In our recent podcast surveys, one of the highest rated show
topics was learning therapy techniques, both for therapists and for
the general public. That’s why today we’re going to take a deeper
dive on some of the fine points of the Five Secrets of Effective
Communication. We’ll show you how to use them with individuals who
are angry and hostile, including some patients with Borderline
Personality Disorder as well as kids who may be ticked off at a
parent. These topics were specifically requested by people who
completed the podcast survey.
The Five Secrets are like a fantastic musical instrument,
capable of working magic for troubled relationships. You can’t just
sit down at a fine grand piano and pound on the keys and expect
great music to emerge. You’ll just get cacophony.
To learn the Five Secrets, you need:
Great determination and desire
The willingness to endure the “Great Death” of the “self,” or
Tons of ongoing practice with immediate feedback and deliberate
practice involving role reversals until you get it “right,” or
receive an “A.”
To get started, Rhonda and David made a list of a few of the
most challenging criticisms a therapist might hear from a patient,
or a parent might hear from a teenager.
Criticisms from patients included:
You don’t care about me!
I’m not getting better. You’re not helping me!
You charge too much!
All you care about is your darn techniques.
That’s not my child’s name! You’re not listening to me!
And this one, from a first time patient referred by the
I got anxious last night and masturbated to your image, which I
found on the internet, and it really helped!
These are some criticisms from kids:
Stop nagging me!
Stop giving me advice. I don’t want any advice!
We demonstrated the “Intimacy Exercise” I have created for our
training programs. You can use this exercise to work on conflicts
with patients and conflicts with loved ones. It works exactly the
same way in both situations. You’ll need someone to practice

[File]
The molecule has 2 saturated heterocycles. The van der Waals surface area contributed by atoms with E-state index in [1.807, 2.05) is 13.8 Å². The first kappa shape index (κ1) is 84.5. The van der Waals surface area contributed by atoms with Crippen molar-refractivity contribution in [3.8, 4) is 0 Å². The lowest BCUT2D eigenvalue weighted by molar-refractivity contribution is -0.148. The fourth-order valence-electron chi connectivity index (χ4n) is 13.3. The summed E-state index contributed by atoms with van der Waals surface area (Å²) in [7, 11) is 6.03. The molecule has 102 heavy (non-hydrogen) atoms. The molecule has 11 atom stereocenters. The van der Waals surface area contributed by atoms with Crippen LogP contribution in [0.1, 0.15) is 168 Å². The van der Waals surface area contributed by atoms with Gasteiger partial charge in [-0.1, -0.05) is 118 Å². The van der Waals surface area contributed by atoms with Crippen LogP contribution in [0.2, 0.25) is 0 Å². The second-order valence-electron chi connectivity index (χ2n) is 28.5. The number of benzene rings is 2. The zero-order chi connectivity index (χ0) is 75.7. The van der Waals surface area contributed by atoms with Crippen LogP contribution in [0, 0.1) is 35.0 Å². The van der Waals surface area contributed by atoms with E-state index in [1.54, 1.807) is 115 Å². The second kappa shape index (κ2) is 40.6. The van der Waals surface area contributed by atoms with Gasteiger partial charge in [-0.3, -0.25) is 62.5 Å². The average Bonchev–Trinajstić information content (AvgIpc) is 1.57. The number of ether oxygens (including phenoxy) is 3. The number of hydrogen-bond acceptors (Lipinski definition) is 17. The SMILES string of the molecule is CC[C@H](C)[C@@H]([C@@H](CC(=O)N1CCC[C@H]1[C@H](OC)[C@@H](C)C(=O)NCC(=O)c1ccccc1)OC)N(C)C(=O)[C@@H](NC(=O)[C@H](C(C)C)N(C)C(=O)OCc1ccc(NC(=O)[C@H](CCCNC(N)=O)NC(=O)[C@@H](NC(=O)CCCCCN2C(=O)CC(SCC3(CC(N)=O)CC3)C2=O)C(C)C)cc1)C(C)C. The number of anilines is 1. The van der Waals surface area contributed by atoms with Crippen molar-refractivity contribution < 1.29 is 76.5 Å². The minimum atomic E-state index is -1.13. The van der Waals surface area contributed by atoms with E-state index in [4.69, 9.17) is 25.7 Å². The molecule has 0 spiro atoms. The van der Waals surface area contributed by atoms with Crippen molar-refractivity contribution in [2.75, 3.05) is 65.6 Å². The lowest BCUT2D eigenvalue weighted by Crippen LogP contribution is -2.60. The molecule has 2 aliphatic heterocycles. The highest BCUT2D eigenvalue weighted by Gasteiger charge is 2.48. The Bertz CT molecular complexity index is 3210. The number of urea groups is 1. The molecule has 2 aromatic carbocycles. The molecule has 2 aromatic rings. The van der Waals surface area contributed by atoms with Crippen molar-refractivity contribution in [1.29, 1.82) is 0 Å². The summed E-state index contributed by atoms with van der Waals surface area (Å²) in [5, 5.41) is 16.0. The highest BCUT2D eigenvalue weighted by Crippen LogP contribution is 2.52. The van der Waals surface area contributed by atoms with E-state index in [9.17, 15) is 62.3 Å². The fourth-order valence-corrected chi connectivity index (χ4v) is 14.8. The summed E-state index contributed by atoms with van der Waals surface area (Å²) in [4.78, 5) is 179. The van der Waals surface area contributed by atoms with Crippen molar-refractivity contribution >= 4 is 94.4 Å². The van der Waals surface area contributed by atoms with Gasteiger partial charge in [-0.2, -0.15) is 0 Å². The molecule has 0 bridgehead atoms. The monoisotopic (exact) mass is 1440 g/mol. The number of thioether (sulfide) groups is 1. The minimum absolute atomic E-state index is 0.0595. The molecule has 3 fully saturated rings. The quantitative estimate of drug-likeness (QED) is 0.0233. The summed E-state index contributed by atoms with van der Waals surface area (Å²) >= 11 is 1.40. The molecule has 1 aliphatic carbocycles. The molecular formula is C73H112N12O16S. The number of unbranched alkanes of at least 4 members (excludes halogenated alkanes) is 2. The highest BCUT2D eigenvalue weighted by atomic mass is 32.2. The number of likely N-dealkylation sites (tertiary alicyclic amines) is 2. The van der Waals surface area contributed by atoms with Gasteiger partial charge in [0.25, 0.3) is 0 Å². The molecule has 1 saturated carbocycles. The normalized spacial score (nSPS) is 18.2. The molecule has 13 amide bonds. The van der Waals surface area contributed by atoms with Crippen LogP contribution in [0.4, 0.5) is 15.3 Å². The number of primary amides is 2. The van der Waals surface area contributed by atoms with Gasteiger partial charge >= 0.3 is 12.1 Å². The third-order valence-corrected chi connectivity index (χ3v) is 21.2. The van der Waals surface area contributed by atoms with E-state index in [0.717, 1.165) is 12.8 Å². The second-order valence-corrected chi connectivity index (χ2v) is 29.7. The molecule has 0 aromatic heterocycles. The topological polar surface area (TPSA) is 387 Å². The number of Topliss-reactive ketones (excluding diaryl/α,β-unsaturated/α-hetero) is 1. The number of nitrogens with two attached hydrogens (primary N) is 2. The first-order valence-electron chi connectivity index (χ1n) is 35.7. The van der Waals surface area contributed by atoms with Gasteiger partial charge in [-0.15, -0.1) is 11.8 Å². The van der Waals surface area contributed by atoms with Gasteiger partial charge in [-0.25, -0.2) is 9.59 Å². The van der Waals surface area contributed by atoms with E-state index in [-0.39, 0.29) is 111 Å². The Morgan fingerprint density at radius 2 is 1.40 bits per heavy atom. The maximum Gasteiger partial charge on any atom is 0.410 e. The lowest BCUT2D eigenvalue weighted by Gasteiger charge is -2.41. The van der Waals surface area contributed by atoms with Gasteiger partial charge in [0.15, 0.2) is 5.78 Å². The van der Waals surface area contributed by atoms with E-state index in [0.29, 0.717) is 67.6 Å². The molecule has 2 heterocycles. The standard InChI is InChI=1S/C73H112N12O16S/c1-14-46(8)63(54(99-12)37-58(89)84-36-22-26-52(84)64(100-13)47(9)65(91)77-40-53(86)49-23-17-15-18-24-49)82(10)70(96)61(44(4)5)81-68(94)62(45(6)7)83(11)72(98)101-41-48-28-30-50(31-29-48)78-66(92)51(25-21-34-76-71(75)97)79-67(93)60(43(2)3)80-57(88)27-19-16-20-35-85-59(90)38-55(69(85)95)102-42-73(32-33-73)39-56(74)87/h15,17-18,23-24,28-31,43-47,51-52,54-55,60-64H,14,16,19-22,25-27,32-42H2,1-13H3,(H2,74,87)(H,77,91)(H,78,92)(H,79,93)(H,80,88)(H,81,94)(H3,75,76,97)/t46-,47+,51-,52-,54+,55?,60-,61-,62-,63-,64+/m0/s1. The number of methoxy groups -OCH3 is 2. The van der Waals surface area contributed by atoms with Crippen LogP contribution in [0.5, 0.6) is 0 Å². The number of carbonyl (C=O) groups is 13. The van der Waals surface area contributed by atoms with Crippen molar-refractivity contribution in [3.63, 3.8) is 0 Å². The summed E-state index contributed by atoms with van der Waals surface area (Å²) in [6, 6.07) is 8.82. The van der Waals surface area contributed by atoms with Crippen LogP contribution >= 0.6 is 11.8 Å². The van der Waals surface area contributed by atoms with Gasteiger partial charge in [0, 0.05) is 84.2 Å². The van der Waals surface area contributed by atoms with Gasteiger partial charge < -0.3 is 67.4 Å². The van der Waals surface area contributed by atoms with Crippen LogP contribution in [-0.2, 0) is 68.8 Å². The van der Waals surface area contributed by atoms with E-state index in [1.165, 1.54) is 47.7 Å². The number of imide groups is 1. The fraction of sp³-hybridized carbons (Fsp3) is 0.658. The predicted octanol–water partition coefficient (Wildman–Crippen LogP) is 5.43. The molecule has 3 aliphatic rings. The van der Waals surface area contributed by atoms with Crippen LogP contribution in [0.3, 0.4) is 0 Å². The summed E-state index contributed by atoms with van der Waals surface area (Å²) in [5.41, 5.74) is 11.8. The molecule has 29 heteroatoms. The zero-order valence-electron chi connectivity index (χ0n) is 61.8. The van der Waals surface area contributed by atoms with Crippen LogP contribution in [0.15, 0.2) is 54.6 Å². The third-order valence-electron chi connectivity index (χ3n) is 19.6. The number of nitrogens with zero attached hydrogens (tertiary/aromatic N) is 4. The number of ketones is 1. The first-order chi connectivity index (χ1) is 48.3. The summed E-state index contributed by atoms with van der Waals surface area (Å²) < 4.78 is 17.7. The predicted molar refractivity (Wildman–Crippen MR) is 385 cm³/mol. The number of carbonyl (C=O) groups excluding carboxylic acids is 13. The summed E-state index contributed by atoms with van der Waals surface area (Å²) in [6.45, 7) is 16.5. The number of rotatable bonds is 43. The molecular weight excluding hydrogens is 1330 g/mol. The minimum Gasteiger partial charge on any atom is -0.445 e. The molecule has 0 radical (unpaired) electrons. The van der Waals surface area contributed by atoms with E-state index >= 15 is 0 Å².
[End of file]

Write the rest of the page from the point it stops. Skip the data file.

Step 1. One of you agrees to play the critic and the other
plays the role of the person being attacked (therapist or parent,
Step 2. The person playing the role of the critic verbalizes
the hostile comment.
Step 3. The person playing the role of the therapist / parent
responds as effectively as you can, using the Five Secrets of
Now you must STOP. The exchange is done. No further interaction
in the role playing format is permitted.
Step 4. The person who played the role of the therapist /
parent gives himself / herself a grade between A and F. Ask
yourself, “How well did I do just now?”
Step 5. The person who played the role of the critic gives the
therapist / parent a letter grade, and then provides the following
specific kinds of feedback using Five Secrets language.
Positive Feedback: Here’s what you said that worked pretty
well. Your Thought Empathy was great, and your Disarming Technique
was fairly good. Your Stroking was excellent, especially when you
said X, Y, or Z.
Negative Feedback: Here’s what you said that needs a little
fine tuning: Your Feeling Empathy was completely missing—you did
not acknowledge how the other person was feeling. Your “I Feel”
statements were also missing, and there was no Inquiry at the
Then you can suggest ways to include the Five Secrets elements
that were missing or “off,” and demonstrate how you might improve
the response to the criticism with a role reversal, followed by
another round of grading and positive and negative feedback.
Continue using role-reversals until both parties can get an A
on the exercise, always using the same harsh criticism that you’re
trying to learn how to master. Don’t try something new until you’ve
mastered the thing you’re working on.
The practice is powerful but hard, and requires the philosophy
of “joyous failure.” This means welcoming the chance to get
immediate feedback about your skills, or lack of skill, instead of
getting blown away, defensive, or “yes-butting” the person who’s
trying to correct your technique.
You will hear some pretty dramatic examples of this on today’s
The Five Secrets can be life-changing, but the price of
learning is fairly stiff. If you want the rewards, the exercise we
demonstrate in today’s podcast can be incredibly helpful—but
Also, you can read my book, Feeling Good Together, and
do the written exercises while reading if you’re a therapist or a
general citizen. This helps a lot. Dr. Jill Levitt said she kept
Feeling Good Together on her nightstand for more than a
year when she first joined by training group at Stanford. Her
dedication and hard work have clearly paid off for her.
If you’re a therapist, you can also read the chapters on E =
Empathy in my Tools, Not Schools, of Therapy book, and
make sure you do the written exercises while reading!
Thanks so much! And good luck if you’re brave enough to try our
David and Rhonda
About the Podcast
This podcast features David D. Burns MD, author of "Feeling Good, The New Mood Therapy," describing powerful new techniques to overcome depression and anxiety and develop greater joy and self-esteem. For therapists and the general public alike!